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Urban Disadvantage, Social Disorganization and Police Race-Specific Search Rates: An Ecological Analysis Across High and Low Disadvantaged Neighborhoods

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Abstract:

Racial profiling by law enforcement agents has gained much attention from academic scholars in the recent past. The literature varies greatly in scope and includes measurement of citizen perceptions of police practices, citizen self-report data on contacts with police, and actual police stop data. However, findings from research in this area vary greatly and often fail to take into account ecological context and neglect to incorporate theory as a factor guiding research. This research seeks to compensate for these deficiencies and add to the literature by enhancing our understanding of racial profiling through theory-based research. Using data collected from more than 61,000 police stops in a large southern city, this research will examine factors that influence race-specific search rates independently for neighborhoods of high and low disadvantage to explore as well as compare the contributions of the urban economy/disadvantage and disorganization theories to the study of racial profiling.
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Association:
Name: American Society of Criminology
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http://www.asc41.com


Citation:
URL: http://citation.allacademic.com/meta/p32753_index.html
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MLA Citation:

Lane, Erin. and Parker, Karen. "Urban Disadvantage, Social Disorganization and Police Race-Specific Search Rates: An Ecological Analysis Across High and Low Disadvantaged Neighborhoods" Paper presented at the annual meeting of the American Society of Criminology, Royal York, Toronto, <Not Available>. 2013-12-17 <http://citation.allacademic.com/meta/p32753_index.html>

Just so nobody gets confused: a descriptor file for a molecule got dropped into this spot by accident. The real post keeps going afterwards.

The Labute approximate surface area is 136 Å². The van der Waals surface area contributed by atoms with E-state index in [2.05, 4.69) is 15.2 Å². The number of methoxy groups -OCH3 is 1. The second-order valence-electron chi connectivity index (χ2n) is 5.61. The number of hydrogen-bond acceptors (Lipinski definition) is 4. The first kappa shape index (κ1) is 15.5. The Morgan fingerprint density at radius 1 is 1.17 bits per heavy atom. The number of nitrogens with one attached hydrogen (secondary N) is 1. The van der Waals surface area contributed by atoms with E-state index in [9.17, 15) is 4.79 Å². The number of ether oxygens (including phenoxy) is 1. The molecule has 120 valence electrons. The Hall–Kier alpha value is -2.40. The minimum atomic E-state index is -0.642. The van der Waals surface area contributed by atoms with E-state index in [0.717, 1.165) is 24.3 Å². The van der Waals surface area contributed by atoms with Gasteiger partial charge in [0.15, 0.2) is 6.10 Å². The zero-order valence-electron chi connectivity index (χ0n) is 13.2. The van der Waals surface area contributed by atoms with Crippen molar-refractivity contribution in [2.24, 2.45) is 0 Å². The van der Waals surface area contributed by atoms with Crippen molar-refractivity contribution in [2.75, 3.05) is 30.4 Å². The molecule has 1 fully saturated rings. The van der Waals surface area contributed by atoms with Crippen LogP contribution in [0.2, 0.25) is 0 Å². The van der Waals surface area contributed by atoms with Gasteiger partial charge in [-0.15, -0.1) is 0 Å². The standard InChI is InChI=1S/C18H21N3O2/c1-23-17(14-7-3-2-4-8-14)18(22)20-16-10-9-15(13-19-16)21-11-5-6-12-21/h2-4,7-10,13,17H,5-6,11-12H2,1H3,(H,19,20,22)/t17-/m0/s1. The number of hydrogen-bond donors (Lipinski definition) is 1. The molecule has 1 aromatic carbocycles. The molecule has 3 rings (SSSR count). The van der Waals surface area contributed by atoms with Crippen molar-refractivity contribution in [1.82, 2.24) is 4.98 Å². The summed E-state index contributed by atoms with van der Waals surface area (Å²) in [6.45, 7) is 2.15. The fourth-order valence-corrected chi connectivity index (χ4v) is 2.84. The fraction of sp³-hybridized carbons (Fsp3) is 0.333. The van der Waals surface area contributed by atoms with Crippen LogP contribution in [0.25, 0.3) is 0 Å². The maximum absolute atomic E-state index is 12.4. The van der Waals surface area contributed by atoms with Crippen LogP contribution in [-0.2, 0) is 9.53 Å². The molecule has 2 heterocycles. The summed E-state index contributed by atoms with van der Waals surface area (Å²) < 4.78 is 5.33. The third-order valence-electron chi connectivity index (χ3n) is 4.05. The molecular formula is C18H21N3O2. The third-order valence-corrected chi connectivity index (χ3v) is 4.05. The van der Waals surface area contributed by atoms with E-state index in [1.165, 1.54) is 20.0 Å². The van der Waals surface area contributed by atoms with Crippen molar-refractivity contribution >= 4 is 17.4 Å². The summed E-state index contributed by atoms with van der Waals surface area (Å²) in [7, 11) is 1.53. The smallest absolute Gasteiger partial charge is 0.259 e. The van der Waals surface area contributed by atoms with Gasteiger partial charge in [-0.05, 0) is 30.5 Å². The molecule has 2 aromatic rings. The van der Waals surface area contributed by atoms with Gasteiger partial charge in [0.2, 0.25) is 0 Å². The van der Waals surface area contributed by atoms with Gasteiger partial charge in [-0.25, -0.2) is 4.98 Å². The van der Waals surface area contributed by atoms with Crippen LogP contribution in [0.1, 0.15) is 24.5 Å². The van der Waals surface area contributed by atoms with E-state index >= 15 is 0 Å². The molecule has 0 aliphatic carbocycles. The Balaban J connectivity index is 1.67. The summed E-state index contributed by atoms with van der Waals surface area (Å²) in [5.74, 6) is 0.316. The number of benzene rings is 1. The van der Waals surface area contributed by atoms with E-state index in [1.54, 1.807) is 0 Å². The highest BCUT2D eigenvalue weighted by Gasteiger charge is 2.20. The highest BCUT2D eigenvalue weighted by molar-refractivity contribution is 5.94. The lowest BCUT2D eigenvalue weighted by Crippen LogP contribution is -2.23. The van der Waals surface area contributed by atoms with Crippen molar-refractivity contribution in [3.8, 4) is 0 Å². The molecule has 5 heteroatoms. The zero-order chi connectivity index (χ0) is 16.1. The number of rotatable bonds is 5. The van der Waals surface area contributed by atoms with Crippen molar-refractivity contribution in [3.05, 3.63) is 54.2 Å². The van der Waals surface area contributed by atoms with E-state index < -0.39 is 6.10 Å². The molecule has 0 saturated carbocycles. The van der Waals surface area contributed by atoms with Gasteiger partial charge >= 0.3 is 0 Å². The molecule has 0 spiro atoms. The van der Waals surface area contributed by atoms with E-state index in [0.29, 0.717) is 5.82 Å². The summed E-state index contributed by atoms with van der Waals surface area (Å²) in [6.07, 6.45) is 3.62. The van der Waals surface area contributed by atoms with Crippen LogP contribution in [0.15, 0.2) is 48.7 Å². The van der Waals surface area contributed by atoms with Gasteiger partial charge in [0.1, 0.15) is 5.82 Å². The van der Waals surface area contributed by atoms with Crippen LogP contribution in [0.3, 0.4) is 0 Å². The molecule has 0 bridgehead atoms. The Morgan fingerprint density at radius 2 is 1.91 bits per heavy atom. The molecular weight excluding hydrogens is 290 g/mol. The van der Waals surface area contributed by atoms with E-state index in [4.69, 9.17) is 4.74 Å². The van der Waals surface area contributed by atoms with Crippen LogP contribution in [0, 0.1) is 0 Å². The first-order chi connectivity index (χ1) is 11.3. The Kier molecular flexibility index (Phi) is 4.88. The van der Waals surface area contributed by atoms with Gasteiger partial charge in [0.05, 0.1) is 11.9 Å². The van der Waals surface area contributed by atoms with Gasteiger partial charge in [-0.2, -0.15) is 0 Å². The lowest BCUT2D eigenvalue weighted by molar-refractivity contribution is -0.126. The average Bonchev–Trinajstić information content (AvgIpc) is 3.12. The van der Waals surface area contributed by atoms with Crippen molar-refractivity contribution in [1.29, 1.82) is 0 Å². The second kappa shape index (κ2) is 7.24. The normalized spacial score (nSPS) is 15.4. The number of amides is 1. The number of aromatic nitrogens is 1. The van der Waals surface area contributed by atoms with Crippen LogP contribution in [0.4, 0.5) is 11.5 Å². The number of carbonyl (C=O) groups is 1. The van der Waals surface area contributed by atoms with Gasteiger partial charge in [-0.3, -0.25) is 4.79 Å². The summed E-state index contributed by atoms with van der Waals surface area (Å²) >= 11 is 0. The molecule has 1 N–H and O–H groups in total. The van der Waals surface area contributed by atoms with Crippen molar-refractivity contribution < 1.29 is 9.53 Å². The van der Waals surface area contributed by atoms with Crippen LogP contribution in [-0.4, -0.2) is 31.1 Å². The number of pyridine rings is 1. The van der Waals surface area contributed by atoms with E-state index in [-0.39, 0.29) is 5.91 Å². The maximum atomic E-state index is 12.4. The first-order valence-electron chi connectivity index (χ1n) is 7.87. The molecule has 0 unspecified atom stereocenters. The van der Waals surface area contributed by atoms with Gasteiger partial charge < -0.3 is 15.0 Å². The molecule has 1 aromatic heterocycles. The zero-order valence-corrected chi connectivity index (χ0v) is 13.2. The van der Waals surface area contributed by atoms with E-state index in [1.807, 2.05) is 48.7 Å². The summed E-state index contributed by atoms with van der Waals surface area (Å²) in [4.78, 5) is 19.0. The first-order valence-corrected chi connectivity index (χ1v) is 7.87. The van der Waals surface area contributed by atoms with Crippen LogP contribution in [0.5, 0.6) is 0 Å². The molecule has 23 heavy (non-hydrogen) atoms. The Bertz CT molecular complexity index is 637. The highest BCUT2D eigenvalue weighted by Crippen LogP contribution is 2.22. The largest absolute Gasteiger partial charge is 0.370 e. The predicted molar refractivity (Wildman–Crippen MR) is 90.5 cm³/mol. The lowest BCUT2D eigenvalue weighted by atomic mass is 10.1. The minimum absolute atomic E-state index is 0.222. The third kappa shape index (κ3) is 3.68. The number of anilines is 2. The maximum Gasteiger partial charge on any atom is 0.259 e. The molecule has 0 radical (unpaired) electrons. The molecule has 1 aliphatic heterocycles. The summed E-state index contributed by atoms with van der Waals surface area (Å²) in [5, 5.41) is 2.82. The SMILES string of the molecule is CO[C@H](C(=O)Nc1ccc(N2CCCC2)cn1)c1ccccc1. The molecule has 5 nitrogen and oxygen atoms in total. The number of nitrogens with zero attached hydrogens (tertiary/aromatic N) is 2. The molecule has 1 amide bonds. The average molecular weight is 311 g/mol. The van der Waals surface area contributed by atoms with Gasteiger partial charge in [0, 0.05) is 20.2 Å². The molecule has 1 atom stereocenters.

APA Citation:

Lane, E. C. and Parker, K. F. "Urban Disadvantage, Social Disorganization and Police Race-Specific Search Rates: An Ecological Analysis Across High and Low Disadvantaged Neighborhoods" Paper presented at the annual meeting of the American Society of Criminology, Royal York, Toronto <Not Available>. 2013-12-17 from http://citation.allacademic.com/meta/p32753_index.html

Publication Type: Conference Paper/Unpublished Manuscript
Abstract: Racial profiling by law enforcement agents has gained much attention from academic scholars in the recent past. The literature varies greatly in scope and includes measurement of citizen perceptions of police practices, citizen self-report data on contacts with police, and actual police stop data. However, findings from research in this area vary greatly and often fail to take into account ecological context and neglect to incorporate theory as a factor guiding research. This research seeks to compensate for these deficiencies and add to the literature by enhancing our understanding of racial profiling through theory-based research. Using data collected from more than 61,000 police stops in a large southern city, this research will examine factors that influence race-specific search rates independently for neighborhoods of high and low disadvantage to explore as well as compare the contributions of the urban economy/disadvantage and disorganization theories to the study of racial profiling.

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